Friday 9 December 2016

No one can afford €7m repair bill at Priory Hall

Treacy Hogan Environment Correspondent

Published 22/12/2011 | 05:00

THE three parties involved in the attempts to repair the ill-fated Priory Hall apartments have all said they cannot afford to pay the €7.3m bill.

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Dublin City Council has calculated it will cost €39,000 per apartment to put the building right -- but the council, the residents, and builder Tom McFeely, all say they have no cash to pay for the works.

It now appears the work won't be carried out unless the council or the Department of the Environment agrees to pay the €7.3m bill.

Currently no repair work is being carried out at the Donaghmede block, residents said yesterday.

The 257 residents are being forced to spend Christmas and the new year in hotels and rental accommodation.

Expressing shock at the huge bill to bring the unsafe apartment complex up to standard, the Priory Hall Residents Association said it could not afford to pay.

"We have already paid for our homes once," it said in a statement. "We cannot afford to pay again for the failure of others. We are shocked at the size of the initial estimate and the scale of the defects to our homes.

Dangerous

"None of the homeowners are in a position to pay the huge costs involved in rebuilding our homes."

Developer Tom McFeely also says he does not have the funds to make the dangerous complex safe.

Mr McFeely claimed that he could not fund the works as his accounts were currently frozen.

In the High Court last month, Mr Justice Nicholas Kearns said the council must address the situation at Priory Hall "as a matter of extreme urgency".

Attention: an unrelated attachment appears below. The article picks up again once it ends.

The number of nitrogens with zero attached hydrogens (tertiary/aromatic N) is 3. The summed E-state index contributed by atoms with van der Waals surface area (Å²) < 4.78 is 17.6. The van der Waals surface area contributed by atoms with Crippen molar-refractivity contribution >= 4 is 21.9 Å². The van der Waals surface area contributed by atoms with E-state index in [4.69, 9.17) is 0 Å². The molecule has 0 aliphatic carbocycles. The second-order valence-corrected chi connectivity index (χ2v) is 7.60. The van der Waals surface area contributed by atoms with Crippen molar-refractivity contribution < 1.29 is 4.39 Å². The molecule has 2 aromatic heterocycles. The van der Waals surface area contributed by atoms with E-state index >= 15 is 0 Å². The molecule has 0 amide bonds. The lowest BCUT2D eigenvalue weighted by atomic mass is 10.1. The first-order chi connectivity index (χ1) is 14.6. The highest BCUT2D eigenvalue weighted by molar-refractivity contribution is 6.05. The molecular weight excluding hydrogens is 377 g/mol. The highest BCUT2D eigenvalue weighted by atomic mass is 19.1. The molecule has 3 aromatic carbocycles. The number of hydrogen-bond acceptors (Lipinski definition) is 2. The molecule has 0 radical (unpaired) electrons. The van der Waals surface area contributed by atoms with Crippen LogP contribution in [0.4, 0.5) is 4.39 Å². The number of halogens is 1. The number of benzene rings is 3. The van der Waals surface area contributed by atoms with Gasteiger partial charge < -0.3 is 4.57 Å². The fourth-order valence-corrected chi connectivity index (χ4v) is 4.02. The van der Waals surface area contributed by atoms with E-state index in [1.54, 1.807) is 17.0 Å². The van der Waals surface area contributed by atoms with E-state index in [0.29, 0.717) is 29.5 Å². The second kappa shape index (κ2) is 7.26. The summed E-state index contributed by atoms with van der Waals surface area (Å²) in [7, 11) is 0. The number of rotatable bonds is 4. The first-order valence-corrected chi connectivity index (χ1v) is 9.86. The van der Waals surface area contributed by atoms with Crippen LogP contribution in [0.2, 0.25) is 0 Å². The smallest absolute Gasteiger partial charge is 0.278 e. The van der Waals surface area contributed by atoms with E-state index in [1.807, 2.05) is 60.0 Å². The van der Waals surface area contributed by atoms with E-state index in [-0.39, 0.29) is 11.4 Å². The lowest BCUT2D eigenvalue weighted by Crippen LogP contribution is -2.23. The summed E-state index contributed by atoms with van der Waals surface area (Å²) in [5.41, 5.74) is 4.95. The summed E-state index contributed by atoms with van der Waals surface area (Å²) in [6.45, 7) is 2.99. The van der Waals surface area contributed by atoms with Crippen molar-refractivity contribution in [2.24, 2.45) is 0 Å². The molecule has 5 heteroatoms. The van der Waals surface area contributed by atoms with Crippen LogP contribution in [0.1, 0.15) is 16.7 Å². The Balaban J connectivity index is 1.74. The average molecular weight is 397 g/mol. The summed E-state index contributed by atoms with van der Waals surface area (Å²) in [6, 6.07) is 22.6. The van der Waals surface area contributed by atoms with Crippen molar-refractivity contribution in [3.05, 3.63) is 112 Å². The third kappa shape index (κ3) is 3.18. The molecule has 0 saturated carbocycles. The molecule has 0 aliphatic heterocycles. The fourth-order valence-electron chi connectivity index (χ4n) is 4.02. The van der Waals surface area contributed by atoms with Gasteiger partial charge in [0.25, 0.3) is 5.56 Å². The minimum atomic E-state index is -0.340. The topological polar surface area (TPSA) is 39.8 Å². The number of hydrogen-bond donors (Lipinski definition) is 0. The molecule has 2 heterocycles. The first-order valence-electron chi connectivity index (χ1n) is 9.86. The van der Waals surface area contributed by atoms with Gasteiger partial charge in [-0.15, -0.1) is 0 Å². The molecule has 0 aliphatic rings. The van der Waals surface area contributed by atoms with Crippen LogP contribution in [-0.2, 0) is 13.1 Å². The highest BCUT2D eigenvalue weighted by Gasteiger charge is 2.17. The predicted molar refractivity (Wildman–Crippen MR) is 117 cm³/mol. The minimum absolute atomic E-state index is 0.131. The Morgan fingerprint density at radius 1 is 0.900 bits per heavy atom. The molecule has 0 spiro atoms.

The council has an interest in 26 of the 187 apartments and said it wanted to meet with other owners and financial institutions to "try and facilitate the refurbishment of the complex".

But repair work has still not started and residents said yesterday they still had no idea when it was going to commence.

Darren Kelly, spokesman for the residents' association, stressed that it was not in a position to borrow the €39,000 referred to in the council statement.

Last month, the High Court heard from Dublin City Council that work to fix the serious fire-safety problems was not progressing.

The court instructed Mr McFeely to cease work and to remove all his workers from Priory Hall.

"No work has been done since then," Mr Kelly told the Irish Independent yesterday. "We don't know who is going to pay for the work. We want Environment Minister Phil Hogan to step in with concrete proposals."

The council's appeal against orders requiring it to pay the accommodation costs of Priory Hall residents is in for mention in the Supreme Court on January 19.

The council said it would continue to pay the residents' accommodation expenses until February 3 next.

To date, €570,000 has been spent on accommodation and other services for the residents from Priory Hall. An additional €135,000 is likely to be spent by the start of February.

Irish Independent

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